e recent financial crisis has raised a large number of concerns about the strength of the current banking system to provide stability to the financial markets. Banks taking too much risk are highly prone to fail unless they have hedged their risks properly.
Banks may fail if equity is insufficient to provide a safe cushion to write down any non-performing loans (Kolari, pp. 361-387, 2002). Before recent financial turmoil, banks were more concerned about their profitability. They attempted to maximize profits to increase shareholders wealth by increasing their financial advantage. A large deposit base provided for high financial advantage for banks, while their equity cushion continued to diminish. Most banks were using a ratio of more than twenty times debt compared to their equity (Goddard, pp. 1911-1935, 2007). Low level of equity provided a very small cushion for the banks in case of a financial turmoil. A bank with three percent equity could suffer a loss of all its shareholders wealth if it lost just a minor fraction of its loan assets. For example, bank with an equity base of 10 billion pounds and a loan base of as high as 300 billion pounds, would have lost all its equity with a decrease of 3.33% in the value of its loan assets (Altman, pp 589-609, 1968).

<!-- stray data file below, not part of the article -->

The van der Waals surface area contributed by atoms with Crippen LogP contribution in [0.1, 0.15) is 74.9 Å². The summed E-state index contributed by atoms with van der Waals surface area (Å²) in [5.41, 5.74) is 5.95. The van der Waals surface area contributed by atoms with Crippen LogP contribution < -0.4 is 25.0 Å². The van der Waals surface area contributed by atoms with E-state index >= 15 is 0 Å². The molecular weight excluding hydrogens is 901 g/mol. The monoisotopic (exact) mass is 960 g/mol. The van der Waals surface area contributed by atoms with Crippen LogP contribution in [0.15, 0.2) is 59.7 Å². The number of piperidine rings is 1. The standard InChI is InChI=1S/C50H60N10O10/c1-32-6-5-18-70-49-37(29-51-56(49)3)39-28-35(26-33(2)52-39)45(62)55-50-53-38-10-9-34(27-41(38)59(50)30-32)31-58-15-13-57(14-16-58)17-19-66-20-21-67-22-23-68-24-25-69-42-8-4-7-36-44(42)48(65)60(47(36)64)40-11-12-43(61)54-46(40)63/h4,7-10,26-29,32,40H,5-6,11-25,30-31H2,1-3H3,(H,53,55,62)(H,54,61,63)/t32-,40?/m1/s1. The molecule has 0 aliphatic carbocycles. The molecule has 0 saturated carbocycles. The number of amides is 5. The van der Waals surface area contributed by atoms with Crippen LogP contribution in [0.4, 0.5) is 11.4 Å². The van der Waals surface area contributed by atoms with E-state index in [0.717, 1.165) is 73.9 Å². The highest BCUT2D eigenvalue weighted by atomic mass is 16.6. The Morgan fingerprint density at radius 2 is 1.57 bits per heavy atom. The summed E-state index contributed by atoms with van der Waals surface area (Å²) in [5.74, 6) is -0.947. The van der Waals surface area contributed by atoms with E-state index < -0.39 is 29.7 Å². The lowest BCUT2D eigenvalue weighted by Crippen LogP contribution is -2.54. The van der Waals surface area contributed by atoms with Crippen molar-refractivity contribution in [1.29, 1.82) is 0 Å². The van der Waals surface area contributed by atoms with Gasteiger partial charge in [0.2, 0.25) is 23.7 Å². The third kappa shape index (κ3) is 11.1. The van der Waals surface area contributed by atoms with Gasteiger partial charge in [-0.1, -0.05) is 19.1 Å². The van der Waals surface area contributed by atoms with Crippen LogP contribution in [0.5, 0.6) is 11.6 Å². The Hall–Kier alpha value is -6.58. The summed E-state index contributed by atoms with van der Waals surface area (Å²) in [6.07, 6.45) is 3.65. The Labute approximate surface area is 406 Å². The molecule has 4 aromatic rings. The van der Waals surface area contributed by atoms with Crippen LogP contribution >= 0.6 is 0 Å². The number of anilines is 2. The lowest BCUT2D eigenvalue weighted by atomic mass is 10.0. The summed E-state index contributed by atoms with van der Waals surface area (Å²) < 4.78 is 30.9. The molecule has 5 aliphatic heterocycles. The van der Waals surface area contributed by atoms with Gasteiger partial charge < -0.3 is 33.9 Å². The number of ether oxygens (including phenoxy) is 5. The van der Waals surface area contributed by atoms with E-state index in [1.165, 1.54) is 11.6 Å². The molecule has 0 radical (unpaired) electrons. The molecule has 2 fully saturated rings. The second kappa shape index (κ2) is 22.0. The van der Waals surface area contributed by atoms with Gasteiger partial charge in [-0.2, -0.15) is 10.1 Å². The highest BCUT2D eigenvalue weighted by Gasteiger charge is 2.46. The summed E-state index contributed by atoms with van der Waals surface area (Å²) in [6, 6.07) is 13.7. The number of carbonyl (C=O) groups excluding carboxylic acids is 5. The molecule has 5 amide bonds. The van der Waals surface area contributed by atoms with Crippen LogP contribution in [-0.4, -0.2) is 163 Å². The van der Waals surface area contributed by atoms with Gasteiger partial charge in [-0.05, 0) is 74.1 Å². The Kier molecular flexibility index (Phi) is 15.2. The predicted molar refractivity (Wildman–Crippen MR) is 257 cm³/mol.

Banks need to manage their liquidity risk with extreme caution. A bank that maintains to little liquid reserves can go bankrupt if it fails to meet its obligations on time. These obligations include payment on demand deposits and interest payments to depositors holding cash in their saving accounts. If the bank is holding too little cash, it can usually borrow money through inter-bank borrowing at the federal funds rate (Ohlson, pp. 109-131, 1980). However, at times of financial crisis, the liquidity of the market could be low. In the recent financial crisis rumors about bank failures resulted in a run on banks. Depositors wanted to withdraw their money before a suspected bankruptcy. On a usual day banks